The fridge is a primary staple of any home, and as such, its organization is vital to a properly functioning household. Be that as it may, most people, it seems, are working with a less than adequate fridge set-up. Refrigerators are commonly overstuffed, over-condimented, or just untended.
Do not discount the fact that your ice box is a large vessel for food, which you consume. Thinking of it this way, the fridge becomes a kind of extension of your stomach. Unless you feel alright about having those six-month-old jars of Paul Newman’s spaghetti sauce which have recently sprouted a lush, white beard rumbling around in your tummy, I’d say it’s time to make some changes.
Clean out the fridge
– Since you’ll be keeping the fridge door open much longer than usual while you clean and organize, you’ll want to crank up the cool setting on your fridge. Make note of the original cool setting.
– Remove the contents, tossing anything that’s expired, rancid, or so, so gross looking/smelling.
– Remove the shelves and drawers and wash them thoroughly with hot water and some gentle dishwashing liquid.
– Clean the interior of the fridge using a half cup of baking soda diluted in a bucket of hot water as your cleanser. This solution is safe to use around food, and won’t leave behind a residue.
– Wipe the bottoms of jars/ containers so that you don’t put sticky bottoms back in the clean fridge.
– Place a fresh box of baking soda in the fridge to absorb odors.
– Return coolness control back to original setting.
Put the food back
– Designate an area for each food category, so that like things are stored together. This will naturally keep things more organized, and allow you to locate various goods with ease.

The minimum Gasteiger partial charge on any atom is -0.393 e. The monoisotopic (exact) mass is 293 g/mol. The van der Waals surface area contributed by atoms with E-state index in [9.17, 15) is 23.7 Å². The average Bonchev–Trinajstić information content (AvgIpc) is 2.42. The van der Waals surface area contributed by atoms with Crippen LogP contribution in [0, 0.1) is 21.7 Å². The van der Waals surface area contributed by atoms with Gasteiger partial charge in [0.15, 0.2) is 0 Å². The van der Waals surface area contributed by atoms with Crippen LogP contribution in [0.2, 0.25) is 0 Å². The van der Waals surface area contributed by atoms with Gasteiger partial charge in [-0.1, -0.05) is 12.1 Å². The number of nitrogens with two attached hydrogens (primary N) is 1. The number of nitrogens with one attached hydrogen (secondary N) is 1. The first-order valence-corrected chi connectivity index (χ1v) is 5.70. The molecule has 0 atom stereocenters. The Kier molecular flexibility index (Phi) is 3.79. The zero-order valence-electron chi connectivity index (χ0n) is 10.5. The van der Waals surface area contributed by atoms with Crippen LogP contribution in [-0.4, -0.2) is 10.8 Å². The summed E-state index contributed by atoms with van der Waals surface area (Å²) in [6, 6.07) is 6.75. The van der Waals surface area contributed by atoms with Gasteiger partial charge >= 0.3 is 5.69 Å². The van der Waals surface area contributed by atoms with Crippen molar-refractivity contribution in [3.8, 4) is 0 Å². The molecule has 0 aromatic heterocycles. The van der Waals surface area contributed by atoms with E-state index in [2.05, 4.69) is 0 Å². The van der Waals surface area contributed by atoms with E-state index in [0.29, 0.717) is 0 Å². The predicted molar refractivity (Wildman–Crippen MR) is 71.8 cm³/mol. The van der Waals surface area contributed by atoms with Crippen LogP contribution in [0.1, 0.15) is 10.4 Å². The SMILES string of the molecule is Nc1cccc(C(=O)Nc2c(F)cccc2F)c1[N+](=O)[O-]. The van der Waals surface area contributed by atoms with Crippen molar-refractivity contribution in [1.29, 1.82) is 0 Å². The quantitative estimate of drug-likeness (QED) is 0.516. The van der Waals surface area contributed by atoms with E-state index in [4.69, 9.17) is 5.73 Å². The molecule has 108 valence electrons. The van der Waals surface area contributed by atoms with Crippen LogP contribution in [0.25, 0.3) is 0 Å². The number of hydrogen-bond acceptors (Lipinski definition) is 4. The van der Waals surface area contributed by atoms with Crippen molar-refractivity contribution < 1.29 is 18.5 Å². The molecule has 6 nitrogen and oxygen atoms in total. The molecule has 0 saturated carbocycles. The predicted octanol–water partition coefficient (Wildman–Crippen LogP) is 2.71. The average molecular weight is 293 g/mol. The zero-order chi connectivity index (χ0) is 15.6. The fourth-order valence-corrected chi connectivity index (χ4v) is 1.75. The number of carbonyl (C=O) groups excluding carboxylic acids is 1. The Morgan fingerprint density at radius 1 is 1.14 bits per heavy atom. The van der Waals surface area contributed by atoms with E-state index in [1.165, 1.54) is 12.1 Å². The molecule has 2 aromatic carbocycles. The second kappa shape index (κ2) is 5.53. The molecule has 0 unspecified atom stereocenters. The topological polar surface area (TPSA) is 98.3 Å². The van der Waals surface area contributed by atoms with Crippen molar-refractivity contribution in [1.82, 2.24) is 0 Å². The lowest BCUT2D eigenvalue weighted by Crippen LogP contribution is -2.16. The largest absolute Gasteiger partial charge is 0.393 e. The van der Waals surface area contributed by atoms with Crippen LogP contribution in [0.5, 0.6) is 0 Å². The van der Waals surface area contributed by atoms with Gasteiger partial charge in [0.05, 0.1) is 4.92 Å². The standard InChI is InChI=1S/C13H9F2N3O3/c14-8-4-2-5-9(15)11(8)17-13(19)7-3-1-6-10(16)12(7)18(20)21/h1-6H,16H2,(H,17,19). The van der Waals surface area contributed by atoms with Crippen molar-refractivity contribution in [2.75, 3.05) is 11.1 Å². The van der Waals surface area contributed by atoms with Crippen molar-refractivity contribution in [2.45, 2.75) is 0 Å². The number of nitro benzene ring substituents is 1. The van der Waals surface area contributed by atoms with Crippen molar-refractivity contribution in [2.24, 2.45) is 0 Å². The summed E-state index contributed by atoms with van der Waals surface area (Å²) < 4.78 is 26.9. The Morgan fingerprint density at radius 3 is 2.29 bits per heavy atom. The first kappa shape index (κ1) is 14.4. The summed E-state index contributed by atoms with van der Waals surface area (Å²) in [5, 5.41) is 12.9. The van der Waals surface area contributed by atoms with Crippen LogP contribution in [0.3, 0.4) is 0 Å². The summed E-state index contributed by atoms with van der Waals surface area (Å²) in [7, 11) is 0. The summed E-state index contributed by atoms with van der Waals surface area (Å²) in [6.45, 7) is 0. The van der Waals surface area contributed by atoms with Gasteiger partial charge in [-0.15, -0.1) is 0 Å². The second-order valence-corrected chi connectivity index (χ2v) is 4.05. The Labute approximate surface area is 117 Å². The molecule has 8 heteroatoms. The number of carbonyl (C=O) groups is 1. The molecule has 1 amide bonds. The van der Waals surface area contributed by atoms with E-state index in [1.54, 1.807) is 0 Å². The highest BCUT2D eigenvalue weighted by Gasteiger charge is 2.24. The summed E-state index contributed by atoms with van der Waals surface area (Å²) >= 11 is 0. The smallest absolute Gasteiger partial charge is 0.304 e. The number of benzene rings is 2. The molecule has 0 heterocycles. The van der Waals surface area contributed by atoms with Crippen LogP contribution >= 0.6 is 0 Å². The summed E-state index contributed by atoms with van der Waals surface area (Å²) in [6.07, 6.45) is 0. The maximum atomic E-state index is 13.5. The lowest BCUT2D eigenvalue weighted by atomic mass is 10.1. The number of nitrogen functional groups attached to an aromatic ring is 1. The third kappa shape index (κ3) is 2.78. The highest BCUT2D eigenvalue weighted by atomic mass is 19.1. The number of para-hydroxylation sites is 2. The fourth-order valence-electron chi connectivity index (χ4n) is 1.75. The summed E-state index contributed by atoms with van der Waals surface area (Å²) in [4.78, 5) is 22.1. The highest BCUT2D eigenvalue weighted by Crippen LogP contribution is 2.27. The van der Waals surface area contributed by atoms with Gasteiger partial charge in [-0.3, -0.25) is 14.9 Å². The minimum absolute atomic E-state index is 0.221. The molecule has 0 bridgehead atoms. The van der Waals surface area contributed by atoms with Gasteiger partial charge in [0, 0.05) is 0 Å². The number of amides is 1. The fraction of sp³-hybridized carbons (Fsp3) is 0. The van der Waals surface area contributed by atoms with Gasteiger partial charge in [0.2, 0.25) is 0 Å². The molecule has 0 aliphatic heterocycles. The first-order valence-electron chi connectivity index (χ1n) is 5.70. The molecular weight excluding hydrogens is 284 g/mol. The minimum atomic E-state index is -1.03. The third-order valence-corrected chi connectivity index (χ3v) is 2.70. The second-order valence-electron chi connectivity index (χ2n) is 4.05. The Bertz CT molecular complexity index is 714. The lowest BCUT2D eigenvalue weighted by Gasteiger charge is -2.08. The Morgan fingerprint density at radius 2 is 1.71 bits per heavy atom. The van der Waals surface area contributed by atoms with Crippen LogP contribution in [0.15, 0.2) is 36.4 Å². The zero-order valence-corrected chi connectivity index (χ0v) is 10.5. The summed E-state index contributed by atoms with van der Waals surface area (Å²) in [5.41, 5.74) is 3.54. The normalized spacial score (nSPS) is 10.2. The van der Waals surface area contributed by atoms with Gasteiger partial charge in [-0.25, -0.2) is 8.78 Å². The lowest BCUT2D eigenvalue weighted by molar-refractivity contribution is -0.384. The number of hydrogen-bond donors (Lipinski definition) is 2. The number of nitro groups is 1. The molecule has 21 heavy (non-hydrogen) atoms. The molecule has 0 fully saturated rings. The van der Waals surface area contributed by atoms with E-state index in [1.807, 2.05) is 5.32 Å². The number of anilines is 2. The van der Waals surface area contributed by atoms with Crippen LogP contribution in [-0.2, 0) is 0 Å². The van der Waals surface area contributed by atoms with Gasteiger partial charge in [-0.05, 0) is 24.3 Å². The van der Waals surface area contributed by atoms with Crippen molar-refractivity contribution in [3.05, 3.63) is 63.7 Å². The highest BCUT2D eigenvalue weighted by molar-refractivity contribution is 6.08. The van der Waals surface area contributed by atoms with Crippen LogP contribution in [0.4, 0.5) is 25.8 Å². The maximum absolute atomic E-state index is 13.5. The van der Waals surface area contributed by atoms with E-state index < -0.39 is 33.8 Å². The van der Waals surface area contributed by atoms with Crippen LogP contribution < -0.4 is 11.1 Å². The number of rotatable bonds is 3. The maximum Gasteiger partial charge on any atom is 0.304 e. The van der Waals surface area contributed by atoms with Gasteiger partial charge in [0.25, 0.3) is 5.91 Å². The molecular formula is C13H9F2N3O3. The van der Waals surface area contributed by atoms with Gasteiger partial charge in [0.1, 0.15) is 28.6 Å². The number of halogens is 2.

- Condiments, juices, and wines, and other items with a longer shelf-life are good candidates for the drawer because they can withstand the frequent temperature fluctuations
- Eggs should be stored in the coldest part of the fridge- the center- rather than in the drawer
- Raw meat, poultry, fish should be kept on the bottom shelf
- Veggies should be stored in the warmest part of the fridge (bottom drawers)
– Only one card is allowed in play; don’t have three open ketchup bottles where one will do, copy?
– Height rules; taller goes in the back, shorter goes up front.
– Use crisper drawers. These drawers are actually designed to be climate- controlled for specific food groups (they control humidity rather than temperature). Vegetables need higher humidity, because without water, they tend to shrivel faster. Fruits prefer a lower humidity. Keep vegetables in one crisper, and fruits in another, and adjust the humidity settings accordingly.
– If you need more drawer space, opt for clear, plastic containers to contain like ingredients (cold cuts in one, cheeses in another, condiments in one, even perishable snacks, etc). These containers can be especially useful because they allow you to remove a whole collection of ingredients simultaneously- if you’re heading out to your grill, just grab the necessary containers and go.
– Allocate an area for food which needs to be urgently consumed. Think of it as your “eat me first!/ you have three more seconds to consume me before I spoil into oblivion” spot. Leftovers= probably reside there.
– DO NOT OVERSTOCK. Literally. Don’t do it. Overstocking prevents air flow, meaning that cold air may not properly circulate. Over-filled fridges are also ripe with opportunity for wastefulness, because you won’t eat what you can’t see, and you can’t see what you can’t get to, and you can’t eat what you can’t get to, and just don’t it, k?
– Put your little fridgy on a schedule (read: regular repeat of this process, I suggest prior to grocery shopping).